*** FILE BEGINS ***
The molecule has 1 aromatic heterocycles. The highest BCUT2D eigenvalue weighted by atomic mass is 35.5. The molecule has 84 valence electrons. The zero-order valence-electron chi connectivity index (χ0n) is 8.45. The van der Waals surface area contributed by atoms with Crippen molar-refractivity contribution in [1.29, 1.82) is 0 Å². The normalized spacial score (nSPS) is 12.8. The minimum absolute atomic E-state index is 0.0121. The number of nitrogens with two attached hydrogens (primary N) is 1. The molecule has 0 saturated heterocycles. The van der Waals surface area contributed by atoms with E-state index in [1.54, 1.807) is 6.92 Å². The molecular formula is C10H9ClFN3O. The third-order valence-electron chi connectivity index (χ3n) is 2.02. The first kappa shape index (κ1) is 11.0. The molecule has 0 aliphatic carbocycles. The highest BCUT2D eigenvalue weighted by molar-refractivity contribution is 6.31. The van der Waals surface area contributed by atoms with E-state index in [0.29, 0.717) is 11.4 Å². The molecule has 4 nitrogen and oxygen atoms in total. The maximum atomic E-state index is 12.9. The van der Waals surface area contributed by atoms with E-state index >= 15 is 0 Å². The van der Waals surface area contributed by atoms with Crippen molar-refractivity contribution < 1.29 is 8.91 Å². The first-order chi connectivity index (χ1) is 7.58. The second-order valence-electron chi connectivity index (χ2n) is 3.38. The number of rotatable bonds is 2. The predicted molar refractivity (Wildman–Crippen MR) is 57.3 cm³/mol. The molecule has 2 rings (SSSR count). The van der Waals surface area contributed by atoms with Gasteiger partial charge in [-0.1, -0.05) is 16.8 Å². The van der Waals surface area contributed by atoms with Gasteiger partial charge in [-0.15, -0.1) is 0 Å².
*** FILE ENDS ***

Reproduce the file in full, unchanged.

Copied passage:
The molecule has 1 aromatic heterocycles. The highest BCUT2D eigenvalue weighted by atomic mass is 35.5. The molecule has 84 valence electrons. The zero-order valence-electron chi connectivity index (χ0n) is 8.45. The van der Waals surface area contributed by atoms with Crippen molar-refractivity contribution in [1.29, 1.82) is 0 Å². The normalized spacial score (nSPS) is 12.8. The minimum absolute atomic E-state index is 0.0121. The number of nitrogens with two attached hydrogens (primary N) is 1. The molecule has 0 saturated heterocycles. The van der Waals surface area contributed by atoms with E-state index in [1.54, 1.807) is 6.92 Å². The molecular formula is C10H9ClFN3O. The third-order valence-electron chi connectivity index (χ3n) is 2.02. The first kappa shape index (κ1) is 11.0. The molecule has 0 aliphatic carbocycles. The highest BCUT2D eigenvalue weighted by molar-refractivity contribution is 6.31. The van der Waals surface area contributed by atoms with E-state index in [0.29, 0.717) is 11.4 Å². The molecule has 4 nitrogen and oxygen atoms in total. The maximum atomic E-state index is 12.9. The van der Waals surface area contributed by atoms with E-state index >= 15 is 0 Å². The van der Waals surface area contributed by atoms with Crippen molar-refractivity contribution < 1.29 is 8.91 Å². The first-order chi connectivity index (χ1) is 7.58. The second-order valence-electron chi connectivity index (χ2n) is 3.38. The number of rotatable bonds is 2. The predicted molar refractivity (Wildman–Crippen MR) is 57.3 cm³/mol. The molecule has 2 rings (SSSR count). The van der Waals surface area contributed by atoms with Gasteiger partial charge in [-0.1, -0.05) is 16.8 Å². The van der Waals surface area contributed by atoms with Gasteiger partial charge in [-0.15, -0.1) is 0 Å².